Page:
I know it sounds bizarre, but though I’ve finally cracked the code of the YCC salad matrix and stopped trying to open the Branford trick gates, I’ve sort of grown to miss that period of time at the beginning of the year when it was absolutely acceptable to sit down at a table without knowing anyone. Friends are the flowers in the garden of life, so the saying goes, but how do you plant the seeds of new friendships in the dead of winter with the permafrost of last semester’s friends surrounding you?
I’m stuck in this awkward position where I sit down with my friends — who, let’s be honest, I’m so glad I have — and awkwardly ogle, or worse, make eye contact with, my assorted friend-crushes.
It’s terrible. I feel like if they just knew me, we would really, truly get along. She’s got a pile of sweet potato fries, and I’ve got a pile of sweet potato fries (but neither of us has ketchup!). We have so much in common. But I just don’t know how to make the first move.
Fortunately for you, dear reader, I’ve been experimenting with various techniques for emerging from the friend-making slump that sets in second semester.
The first, and perhaps most obvious, option is Greek life. Go join a group of people who want to be friends! Or, at least, a group of people who may want to be your friend after you’ve gotten your girl-flirt (or bro-flirt) on with them. Unfortunately, this option has now closed, and if you’re like me, you didn’t make it to a single rush event, and if you’re unlike me, you probably aren’t reading this but rather are awash in sisterly (or brotherly) love.
So we proceed to solid advice you probably learned in preschool: Use your words. If you want to be friends with someone, tell them. Just get it out. If, hypothetically, a girl who you’ve considered to be really cool since you saw her riding by on her bike in the first week of school happens to be in your suite sitting on your couch, you should most definitely tell her that becoming her friend was your New Year’s resolution. It could work. After this, she hypothetically might wave at you a little more frequently and also occasionally suggest that you should get a meal “sometime.” Hypothetically.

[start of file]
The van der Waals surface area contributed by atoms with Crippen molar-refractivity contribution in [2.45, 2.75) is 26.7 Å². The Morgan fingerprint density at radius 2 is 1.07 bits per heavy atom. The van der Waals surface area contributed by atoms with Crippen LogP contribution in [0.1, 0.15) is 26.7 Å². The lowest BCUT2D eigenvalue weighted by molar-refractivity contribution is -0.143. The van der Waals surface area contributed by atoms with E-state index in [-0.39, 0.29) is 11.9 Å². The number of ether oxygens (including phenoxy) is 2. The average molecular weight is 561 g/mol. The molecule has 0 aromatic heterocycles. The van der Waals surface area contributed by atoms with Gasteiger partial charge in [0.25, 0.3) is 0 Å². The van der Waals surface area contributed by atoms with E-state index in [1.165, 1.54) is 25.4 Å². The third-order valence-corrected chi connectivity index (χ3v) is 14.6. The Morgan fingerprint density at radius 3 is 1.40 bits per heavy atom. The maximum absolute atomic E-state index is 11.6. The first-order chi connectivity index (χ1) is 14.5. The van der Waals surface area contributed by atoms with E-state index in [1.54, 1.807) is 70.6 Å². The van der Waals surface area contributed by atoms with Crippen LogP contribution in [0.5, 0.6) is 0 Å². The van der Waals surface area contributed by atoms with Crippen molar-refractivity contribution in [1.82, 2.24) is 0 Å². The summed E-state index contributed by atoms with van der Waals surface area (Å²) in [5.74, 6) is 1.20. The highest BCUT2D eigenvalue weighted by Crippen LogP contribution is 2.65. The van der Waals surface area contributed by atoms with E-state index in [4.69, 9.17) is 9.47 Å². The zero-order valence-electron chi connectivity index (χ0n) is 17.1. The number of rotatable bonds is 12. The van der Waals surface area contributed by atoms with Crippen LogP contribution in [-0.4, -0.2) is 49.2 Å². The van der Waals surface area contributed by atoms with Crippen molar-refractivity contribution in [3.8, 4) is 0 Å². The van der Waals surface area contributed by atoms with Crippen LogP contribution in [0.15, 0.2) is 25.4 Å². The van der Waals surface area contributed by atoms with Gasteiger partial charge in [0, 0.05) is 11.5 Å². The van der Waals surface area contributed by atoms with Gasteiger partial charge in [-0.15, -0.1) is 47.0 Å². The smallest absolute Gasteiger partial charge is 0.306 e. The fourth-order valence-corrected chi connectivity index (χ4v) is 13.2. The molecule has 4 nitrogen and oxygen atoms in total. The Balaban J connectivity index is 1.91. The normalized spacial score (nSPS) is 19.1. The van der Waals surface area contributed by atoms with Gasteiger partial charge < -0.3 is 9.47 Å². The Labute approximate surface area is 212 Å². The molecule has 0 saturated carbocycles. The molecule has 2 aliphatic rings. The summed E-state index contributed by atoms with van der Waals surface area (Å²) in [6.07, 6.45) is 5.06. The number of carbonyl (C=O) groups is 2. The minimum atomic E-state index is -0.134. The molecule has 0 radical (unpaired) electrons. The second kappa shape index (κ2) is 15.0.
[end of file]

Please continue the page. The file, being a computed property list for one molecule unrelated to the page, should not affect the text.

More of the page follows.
Next, the dating game. There are two ways to go about this. The first is more straightforward: Set your friend-crush up with a friend or a suitemate and try to lure them into your social orbit. The second version requires a little bit more ingenuity, but may yield better results. Allow me to present the Fake Double Date. It works as such: You and your “date” pick two people who you may or may not think will actually want to date, but who both of you want to spend time with. Lure two desired friends out to dinner with the promise of potential love. These two innocent individuals may or may not hit it off. They may be confused as to how anyone could see them together in any capacity. They definitely don’t have to know that you’re only marginally acquainted with either of them. But at this point you and your fake date have just successfully dined with two of your friend-crushes. Score.
The beginning of second semester and a new set of classes actually play to your advantage. I call it the Sticky Study Buddy. Someone in your section you want to get to know? Claim them as your study partner. Do all of your work together. Double your productivity points for course work plus friend-making.
Maybe you aren’t forward enough to tell someone straight out how much you want to be friends with them or manipulative enough to stage a dinner date, or sociable enough to work in a pair. You might then ask: What then?
Fake it till you make it. Overhear your potential friend remarking that she’s going to eat at Saybrook as she leaves lecture? (Of course you didn’t, who eats at Saybrook?) But anyway, show up at Saybrook. Stalking or coincidence — it’s really just a matter of semantics.
If all of the above fails, bribe people with food. The way to a true friend’s heart is through their stomach. Nothing rounds up potential friends like “I just made cookies.”
Or, be my friend. On Wednesdays, I wear pink.
Caroline Sydney is a freshman in Silliman College. Contact her at email@example.com .